Baby, It’s Cold Outside
December 5, 2007 9:58 AM   Subscribe

In the mornings, there’s no hot water in my apartment – same thing happened lest year and the year before. Management doesn’t react. Help!

Winter has officially started in Washington, DC, today, with the first snow. What else has started? The hot water shortage in my apartment building. When I went to take a shower this morning the water was at best lukewarm. Now, I am dreading the rest of the winter. The same thing happened last year and the year prior. After 7:45 there’s no hot showers, they’re at best lukewarm and at worst plain cold. This happens every (other) day and is seriously pissing me off. I have complained to the building management last year and due to the intensity of my annoyance I requested some sort of rent refund – they explained that they had problems with the boilers, this and that, blah blah blah and essentially told me they would get back to me regarding the refund. They never did, the winter ended, I let it go. This year I am not willing to let it go. It’s difficult enough, getting out of my bed each morning without having to imagine a cold shower.

My apartment building is in the District itself. It’s a large building with 150+ units. So, help me, what are my options here – notifying DCRA (what’s the process and the likely outcome)? Can I get any of my rent back for the unnecessary suffering (cold water is torture)? Any help or ideas would be greatly appreciated as I’m sitting here grumpy and unshowered.
posted by barrakuda to Home & Garden (10 answers total) 2 users marked this as a favorite
Is there a tenant's rights organization you can talk to? Lots of places have laws that govern the suitability of a living space and I'd imagine having hot water is a common need in states with winter weather.
posted by rhizome at 10:10 AM on December 5, 2007

Hot water is one of those "must have" items, in terms of habitability. Most likely you'll end up paying your rent into escrow and if the court finds in your favor, you'll get some of it back.
posted by electroboy at 10:18 AM on December 5, 2007

Welcome to my world. No heat and very little hot water--it's cause of the boilers. This has happened for the past three years and we complain and others complain and nothing is ever done because it's an old building and my management company doesn't care.

You can keep bothering your management, but it's doubtful they'll do anything now, since they haven't for the past few years.

My advice (which I should follow) is to move.
posted by misanthropicsarah at 10:42 AM on December 5, 2007

Straight off of Consumerist's presses, Landlord-tenant laws for every state.

Here's DC's [PDF]. This gives you the correct format in which to nofity the landlord of issues as well as what can happen if they fail to correct them.
posted by at 10:48 AM on December 5, 2007 [1 favorite]

From the District of Columbia Housing Code:

606.1 Each residential building shall be provided with a water heating facility which is properly connected with the hot water lines of the required fixtures, and which is capable of providing sufficient hot water at a temperature of not less than one hundred twenty degrees Fahrenheit (120 F.) at those fixtures to meet normal demands.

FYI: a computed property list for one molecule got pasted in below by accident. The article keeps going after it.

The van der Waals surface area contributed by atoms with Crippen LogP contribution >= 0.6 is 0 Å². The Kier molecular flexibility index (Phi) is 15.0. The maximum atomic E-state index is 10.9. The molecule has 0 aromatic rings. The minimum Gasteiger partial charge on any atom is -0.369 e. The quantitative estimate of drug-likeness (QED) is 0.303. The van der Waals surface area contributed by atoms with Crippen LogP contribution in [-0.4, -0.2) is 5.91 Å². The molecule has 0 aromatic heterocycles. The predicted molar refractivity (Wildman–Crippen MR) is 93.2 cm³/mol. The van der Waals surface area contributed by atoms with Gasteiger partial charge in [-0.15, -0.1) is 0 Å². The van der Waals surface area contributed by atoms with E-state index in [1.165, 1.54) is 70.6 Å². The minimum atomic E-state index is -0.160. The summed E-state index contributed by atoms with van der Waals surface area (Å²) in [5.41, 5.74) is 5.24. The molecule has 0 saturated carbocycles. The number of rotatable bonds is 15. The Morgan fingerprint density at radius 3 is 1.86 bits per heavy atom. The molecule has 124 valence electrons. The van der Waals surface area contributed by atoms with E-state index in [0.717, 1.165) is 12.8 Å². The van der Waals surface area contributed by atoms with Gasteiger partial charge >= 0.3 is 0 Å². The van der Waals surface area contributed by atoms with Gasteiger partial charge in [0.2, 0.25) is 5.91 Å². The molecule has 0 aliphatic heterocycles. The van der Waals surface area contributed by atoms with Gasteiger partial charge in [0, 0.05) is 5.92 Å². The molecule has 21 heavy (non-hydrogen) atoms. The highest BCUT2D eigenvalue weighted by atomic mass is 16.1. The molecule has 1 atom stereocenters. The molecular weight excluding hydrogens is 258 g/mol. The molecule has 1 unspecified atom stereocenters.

606.2 Where the hot water heating facility is not under the control of the occupant of any habitation, the owner or licensee of that residential building shall provide and maintain a continuous supply of running hot water to meet normal needs.
posted by chiababe at 11:32 AM on December 5, 2007

i guess one of the questions i have is whether i can demand a reduction in rent for this - taking into consideration that they are not fulfilling their part of the bargain - why should i pay them the full amount? i will talk to the management tomorrow morning, but i'm already devising all sorts of plans on what to do if they continue to be sucky just like they always are.
posted by barrakuda at 12:15 PM on December 5, 2007

You can always ask, but from what I can see in the code and in's link (read this, it is awesome and helpful for knowing the process for grievances against your landlord), unless your lease indicates otherwise, they are not required to do so. They can be fined heavily, however, by the city for not complying with inspectors.

A reasonable landlord would probably give you some sort of concession for the inconvenience, but since this is the third winter you've had this problem, you don't seem to have a reasonable landlord.
posted by chiababe at 12:39 PM on December 5, 2007

Have you tried showering at night?
posted by klangklangston at 7:17 PM on December 5, 2007

I had the same problem here in Virginia. Last year, we got together with our immediate neighbors (left, right, below) and we wrote a joint letter to the landlord to inform them that we would be reporting them to the County's Community Code Enforcement division if they didn't fix it. That worked for us, as it hasn't been an issue since. I guess they figured that it made sense for them costwise to fix the issue rather than deal with code enforcement inspectors.

It might be worth a try to tell your landlord first, and if that doesn't work you should go ahead and report them.
posted by gemmy at 8:57 PM on December 5, 2007

klangklangston - i could shower at night - water is mostly hot in the evenings - but this is not the point. the point is that we should have access to hot water everyday, and especially in the morning, when you want to jump out of your bed and warm up.
posted by barrakuda at 9:40 AM on December 6, 2007

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